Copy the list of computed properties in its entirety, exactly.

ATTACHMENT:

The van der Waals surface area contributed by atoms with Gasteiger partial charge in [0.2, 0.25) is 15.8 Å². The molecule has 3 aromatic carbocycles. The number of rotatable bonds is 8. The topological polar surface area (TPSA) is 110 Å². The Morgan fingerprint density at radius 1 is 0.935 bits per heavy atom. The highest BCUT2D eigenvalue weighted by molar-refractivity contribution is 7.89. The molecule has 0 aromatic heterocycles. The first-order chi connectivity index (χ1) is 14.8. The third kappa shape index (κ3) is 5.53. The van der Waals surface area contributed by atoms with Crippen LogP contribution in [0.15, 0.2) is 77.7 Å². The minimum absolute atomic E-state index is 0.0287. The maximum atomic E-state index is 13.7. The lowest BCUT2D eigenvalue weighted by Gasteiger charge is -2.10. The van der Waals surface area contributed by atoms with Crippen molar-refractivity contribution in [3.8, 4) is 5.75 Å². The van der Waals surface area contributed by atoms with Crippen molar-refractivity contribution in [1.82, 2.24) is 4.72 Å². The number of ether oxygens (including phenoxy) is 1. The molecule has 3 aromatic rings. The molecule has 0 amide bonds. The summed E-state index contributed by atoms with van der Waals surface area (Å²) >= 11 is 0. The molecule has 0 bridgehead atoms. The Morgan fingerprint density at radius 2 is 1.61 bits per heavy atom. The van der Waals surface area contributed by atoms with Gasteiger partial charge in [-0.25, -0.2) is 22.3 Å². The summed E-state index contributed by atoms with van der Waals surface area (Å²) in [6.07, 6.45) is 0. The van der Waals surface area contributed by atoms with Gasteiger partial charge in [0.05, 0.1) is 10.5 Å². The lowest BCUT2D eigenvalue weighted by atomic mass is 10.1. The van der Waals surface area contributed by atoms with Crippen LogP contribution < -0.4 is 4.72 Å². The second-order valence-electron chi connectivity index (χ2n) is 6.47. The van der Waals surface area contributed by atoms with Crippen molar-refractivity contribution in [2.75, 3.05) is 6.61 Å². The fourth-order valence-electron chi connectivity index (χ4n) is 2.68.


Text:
The van der Waals surface area contributed by atoms with Gasteiger partial charge in [0.2, 0.25) is 15.8 Å². The molecule has 3 aromatic carbocycles. The number of rotatable bonds is 8. The topological polar surface area (TPSA) is 110 Å². The Morgan fingerprint density at radius 1 is 0.935 bits per heavy atom. The highest BCUT2D eigenvalue weighted by molar-refractivity contribution is 7.89. The molecule has 0 aromatic heterocycles. The first-order chi connectivity index (χ1) is 14.8. The third kappa shape index (κ3) is 5.53. The van der Waals surface area contributed by atoms with Crippen LogP contribution in [0.15, 0.2) is 77.7 Å². The minimum absolute atomic E-state index is 0.0287. The maximum atomic E-state index is 13.7. The lowest BCUT2D eigenvalue weighted by Gasteiger charge is -2.10. The van der Waals surface area contributed by atoms with Crippen molar-refractivity contribution in [3.8, 4) is 5.75 Å². The van der Waals surface area contributed by atoms with Crippen molar-refractivity contribution in [1.82, 2.24) is 4.72 Å². The number of ether oxygens (including phenoxy) is 1. The molecule has 3 aromatic rings. The molecule has 0 amide bonds. The summed E-state index contributed by atoms with van der Waals surface area (Å²) >= 11 is 0. The molecule has 0 bridgehead atoms. The Morgan fingerprint density at radius 2 is 1.61 bits per heavy atom. The van der Waals surface area contributed by atoms with Gasteiger partial charge in [-0.25, -0.2) is 22.3 Å². The summed E-state index contributed by atoms with van der Waals surface area (Å²) in [6.07, 6.45) is 0. The van der Waals surface area contributed by atoms with Gasteiger partial charge in [0.05, 0.1) is 10.5 Å². The lowest BCUT2D eigenvalue weighted by atomic mass is 10.1. The van der Waals surface area contributed by atoms with Crippen LogP contribution < -0.4 is 4.72 Å². The second-order valence-electron chi connectivity index (χ2n) is 6.47. The van der Waals surface area contributed by atoms with Crippen molar-refractivity contribution in [2.75, 3.05) is 6.61 Å². The fourth-order valence-electron chi connectivity index (χ4n) is 2.68.